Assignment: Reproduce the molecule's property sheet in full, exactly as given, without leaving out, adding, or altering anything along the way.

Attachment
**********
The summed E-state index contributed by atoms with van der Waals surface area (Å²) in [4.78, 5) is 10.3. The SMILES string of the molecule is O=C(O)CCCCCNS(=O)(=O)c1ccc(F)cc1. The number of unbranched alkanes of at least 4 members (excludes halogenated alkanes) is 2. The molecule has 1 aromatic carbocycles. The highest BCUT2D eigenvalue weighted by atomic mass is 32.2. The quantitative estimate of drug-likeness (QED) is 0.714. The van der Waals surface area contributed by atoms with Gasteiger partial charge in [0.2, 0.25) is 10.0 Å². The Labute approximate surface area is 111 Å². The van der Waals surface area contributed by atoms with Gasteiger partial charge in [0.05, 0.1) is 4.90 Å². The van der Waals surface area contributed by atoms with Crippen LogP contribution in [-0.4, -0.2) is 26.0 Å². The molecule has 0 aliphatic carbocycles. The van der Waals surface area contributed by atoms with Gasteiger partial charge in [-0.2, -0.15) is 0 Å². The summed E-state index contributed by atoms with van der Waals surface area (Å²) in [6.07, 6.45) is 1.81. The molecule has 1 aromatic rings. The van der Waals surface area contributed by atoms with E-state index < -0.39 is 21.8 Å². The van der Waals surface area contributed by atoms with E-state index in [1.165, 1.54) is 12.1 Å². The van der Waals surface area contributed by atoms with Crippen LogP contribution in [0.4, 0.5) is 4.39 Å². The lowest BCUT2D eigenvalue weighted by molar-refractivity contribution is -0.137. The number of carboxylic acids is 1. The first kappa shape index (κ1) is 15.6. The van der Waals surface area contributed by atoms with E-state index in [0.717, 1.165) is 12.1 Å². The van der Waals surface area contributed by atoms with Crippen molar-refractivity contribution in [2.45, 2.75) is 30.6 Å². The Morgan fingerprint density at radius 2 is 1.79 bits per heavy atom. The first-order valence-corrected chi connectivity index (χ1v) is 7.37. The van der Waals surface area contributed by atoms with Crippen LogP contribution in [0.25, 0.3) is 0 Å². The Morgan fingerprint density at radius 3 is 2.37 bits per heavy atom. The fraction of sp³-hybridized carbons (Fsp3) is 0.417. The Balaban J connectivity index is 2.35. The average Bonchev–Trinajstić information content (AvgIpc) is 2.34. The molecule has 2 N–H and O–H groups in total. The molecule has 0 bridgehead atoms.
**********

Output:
The summed E-state index contributed by atoms with van der Waals surface area (Å²) in [4.78, 5) is 10.3. The SMILES string of the molecule is O=C(O)CCCCCNS(=O)(=O)c1ccc(F)cc1. The number of unbranched alkanes of at least 4 members (excludes halogenated alkanes) is 2. The molecule has 1 aromatic carbocycles. The highest BCUT2D eigenvalue weighted by atomic mass is 32.2. The quantitative estimate of drug-likeness (QED) is 0.714. The van der Waals surface area contributed by atoms with Gasteiger partial charge in [0.2, 0.25) is 10.0 Å². The Labute approximate surface area is 111 Å². The van der Waals surface area contributed by atoms with Gasteiger partial charge in [0.05, 0.1) is 4.90 Å². The van der Waals surface area contributed by atoms with Crippen LogP contribution in [-0.4, -0.2) is 26.0 Å². The molecule has 0 aliphatic carbocycles. The van der Waals surface area contributed by atoms with Gasteiger partial charge in [-0.2, -0.15) is 0 Å². The summed E-state index contributed by atoms with van der Waals surface area (Å²) in [6.07, 6.45) is 1.81. The molecule has 1 aromatic rings. The van der Waals surface area contributed by atoms with E-state index < -0.39 is 21.8 Å². The van der Waals surface area contributed by atoms with E-state index in [1.165, 1.54) is 12.1 Å². The van der Waals surface area contributed by atoms with Crippen LogP contribution in [0.4, 0.5) is 4.39 Å². The lowest BCUT2D eigenvalue weighted by molar-refractivity contribution is -0.137. The number of carboxylic acids is 1. The first kappa shape index (κ1) is 15.6. The van der Waals surface area contributed by atoms with E-state index in [0.717, 1.165) is 12.1 Å². The van der Waals surface area contributed by atoms with Crippen molar-refractivity contribution in [2.45, 2.75) is 30.6 Å². The Morgan fingerprint density at radius 2 is 1.79 bits per heavy atom. The first-order valence-corrected chi connectivity index (χ1v) is 7.37. The van der Waals surface area contributed by atoms with Crippen LogP contribution in [0.25, 0.3) is 0 Å². The Morgan fingerprint density at radius 3 is 2.37 bits per heavy atom. The fraction of sp³-hybridized carbons (Fsp3) is 0.417. The Balaban J connectivity index is 2.35. The average Bonchev–Trinajstić information content (AvgIpc) is 2.34. The molecule has 2 N–H and O–H groups in total. The molecule has 0 bridgehead atoms.